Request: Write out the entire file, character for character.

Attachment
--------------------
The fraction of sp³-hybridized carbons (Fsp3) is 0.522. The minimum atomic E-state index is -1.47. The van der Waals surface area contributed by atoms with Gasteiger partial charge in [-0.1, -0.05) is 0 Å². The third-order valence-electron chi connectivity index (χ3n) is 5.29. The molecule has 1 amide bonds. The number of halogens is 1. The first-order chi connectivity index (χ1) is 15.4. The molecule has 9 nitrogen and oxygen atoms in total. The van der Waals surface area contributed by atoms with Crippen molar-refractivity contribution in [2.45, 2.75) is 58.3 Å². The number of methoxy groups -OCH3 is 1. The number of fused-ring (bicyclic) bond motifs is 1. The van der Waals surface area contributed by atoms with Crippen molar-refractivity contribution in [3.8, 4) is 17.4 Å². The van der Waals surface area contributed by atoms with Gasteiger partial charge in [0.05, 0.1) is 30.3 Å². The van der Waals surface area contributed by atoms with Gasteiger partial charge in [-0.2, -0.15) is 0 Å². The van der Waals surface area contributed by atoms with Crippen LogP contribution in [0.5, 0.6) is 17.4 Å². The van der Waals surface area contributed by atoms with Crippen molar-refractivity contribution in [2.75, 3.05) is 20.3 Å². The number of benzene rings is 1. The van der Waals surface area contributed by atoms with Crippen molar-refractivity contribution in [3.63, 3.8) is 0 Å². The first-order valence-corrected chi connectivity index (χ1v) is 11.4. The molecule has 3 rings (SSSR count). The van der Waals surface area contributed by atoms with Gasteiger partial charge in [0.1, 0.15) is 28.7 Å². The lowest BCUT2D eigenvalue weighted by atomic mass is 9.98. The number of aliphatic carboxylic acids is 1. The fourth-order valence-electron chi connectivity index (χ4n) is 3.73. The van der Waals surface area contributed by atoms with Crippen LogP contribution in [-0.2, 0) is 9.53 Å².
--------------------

The fraction of sp³-hybridized carbons (Fsp3) is 0.522. The minimum atomic E-state index is -1.47. The van der Waals surface area contributed by atoms with Gasteiger partial charge in [-0.1, -0.05) is 0 Å². The third-order valence-electron chi connectivity index (χ3n) is 5.29. The molecule has 1 amide bonds. The number of halogens is 1. The first-order chi connectivity index (χ1) is 15.4. The molecule has 9 nitrogen and oxygen atoms in total. The van der Waals surface area contributed by atoms with Crippen molar-refractivity contribution in [2.45, 2.75) is 58.3 Å². The number of methoxy groups -OCH3 is 1. The number of fused-ring (bicyclic) bond motifs is 1. The van der Waals surface area contributed by atoms with Crippen molar-refractivity contribution in [3.8, 4) is 17.4 Å². The van der Waals surface area contributed by atoms with Gasteiger partial charge in [0.05, 0.1) is 30.3 Å². The van der Waals surface area contributed by atoms with Gasteiger partial charge in [-0.2, -0.15) is 0 Å². The van der Waals surface area contributed by atoms with Crippen LogP contribution in [0.5, 0.6) is 17.4 Å². The van der Waals surface area contributed by atoms with Crippen molar-refractivity contribution in [2.75, 3.05) is 20.3 Å². The number of benzene rings is 1. The van der Waals surface area contributed by atoms with Crippen molar-refractivity contribution in [3.63, 3.8) is 0 Å². The first-order valence-corrected chi connectivity index (χ1v) is 11.4. The molecule has 3 rings (SSSR count). The van der Waals surface area contributed by atoms with Gasteiger partial charge in [0.1, 0.15) is 28.7 Å². The lowest BCUT2D eigenvalue weighted by atomic mass is 9.98. The number of aliphatic carboxylic acids is 1. The fourth-order valence-electron chi connectivity index (χ4n) is 3.73. The van der Waals surface area contributed by atoms with Crippen LogP contribution in [-0.2, 0) is 9.53 Å².